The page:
UK court: Franklin Graham festival was discriminated against by local authorities

Tuesday, April 6, 2021

by Karen Faulkner, Worthy News Correspondent

(Worthy News) - A British court has ruled that the 2018 UK Lancashire Festival of Hope featuring Franklin Graham was subject to discrimination by local authorities which removed festival bus advertisements reading only “Time for Hope,” Assist News reports. The Blackpool Borough Council and Blackpool Transport Services were found to have violated the UK’s Equality Act 2010 by discriminating against the Festival specifically because of Graham’s religious views on homosexuality.

The Blackpool authorities had removed the ads after a Twitter campaign by LGBT activists who claimed Graham’s views are offensive. However, in its ruling, the Court refused to accept the argument that public authorities can interfere with a person’s religious beliefs because another person might find them offensive when expressed in public.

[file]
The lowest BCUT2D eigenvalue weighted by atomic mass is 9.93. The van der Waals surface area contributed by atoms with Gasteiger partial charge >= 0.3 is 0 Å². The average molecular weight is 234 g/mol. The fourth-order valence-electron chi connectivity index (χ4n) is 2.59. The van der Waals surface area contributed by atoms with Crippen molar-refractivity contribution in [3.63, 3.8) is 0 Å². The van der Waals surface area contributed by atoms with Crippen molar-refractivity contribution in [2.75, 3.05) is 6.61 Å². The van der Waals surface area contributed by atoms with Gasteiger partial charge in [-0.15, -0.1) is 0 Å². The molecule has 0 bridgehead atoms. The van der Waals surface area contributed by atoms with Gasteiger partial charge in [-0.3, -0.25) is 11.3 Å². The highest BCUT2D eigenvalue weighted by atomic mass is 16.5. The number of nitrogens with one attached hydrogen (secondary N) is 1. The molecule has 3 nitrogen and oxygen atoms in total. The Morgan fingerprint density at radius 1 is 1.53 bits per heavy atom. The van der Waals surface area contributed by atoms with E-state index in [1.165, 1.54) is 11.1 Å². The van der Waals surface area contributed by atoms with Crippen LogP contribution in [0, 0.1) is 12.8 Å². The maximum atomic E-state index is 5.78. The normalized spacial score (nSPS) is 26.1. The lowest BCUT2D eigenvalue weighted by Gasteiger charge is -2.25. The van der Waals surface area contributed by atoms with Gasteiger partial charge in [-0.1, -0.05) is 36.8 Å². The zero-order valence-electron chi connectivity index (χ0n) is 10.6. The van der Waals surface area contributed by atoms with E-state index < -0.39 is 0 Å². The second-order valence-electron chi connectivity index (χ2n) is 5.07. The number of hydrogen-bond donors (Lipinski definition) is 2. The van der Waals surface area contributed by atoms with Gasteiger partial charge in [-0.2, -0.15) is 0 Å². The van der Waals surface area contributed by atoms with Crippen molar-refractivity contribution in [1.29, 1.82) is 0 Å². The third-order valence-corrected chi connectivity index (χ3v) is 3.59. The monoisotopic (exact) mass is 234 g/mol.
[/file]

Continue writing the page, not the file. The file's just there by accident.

According to the Billy Graham Evangelistic Association (BGEA) UK, the court emphasized that people who hold religious views about marriage and sexuality are entitled to equal treatment under the law. The court also ruled that Blackpool had violated the Lancashire Festival of Hope’s right to freedom of expression, Assist News said.

“This ruling confirms that all Christians in the UK have the right to share their beliefs in the public square without being discriminated against or interfered with by public officials and other groups that want to silence them,” James Barrett, Chairman of the Board of Directors for BGEA UK said in a statement. “I am grateful the courts have once again reiterated that the freedom to speak only what is not offensive is not freedom of speech at all.”

The Lancashire Festival of Hope was attended by some 9,000 people in Blackpool from September 21-23, 2018, Assist News said.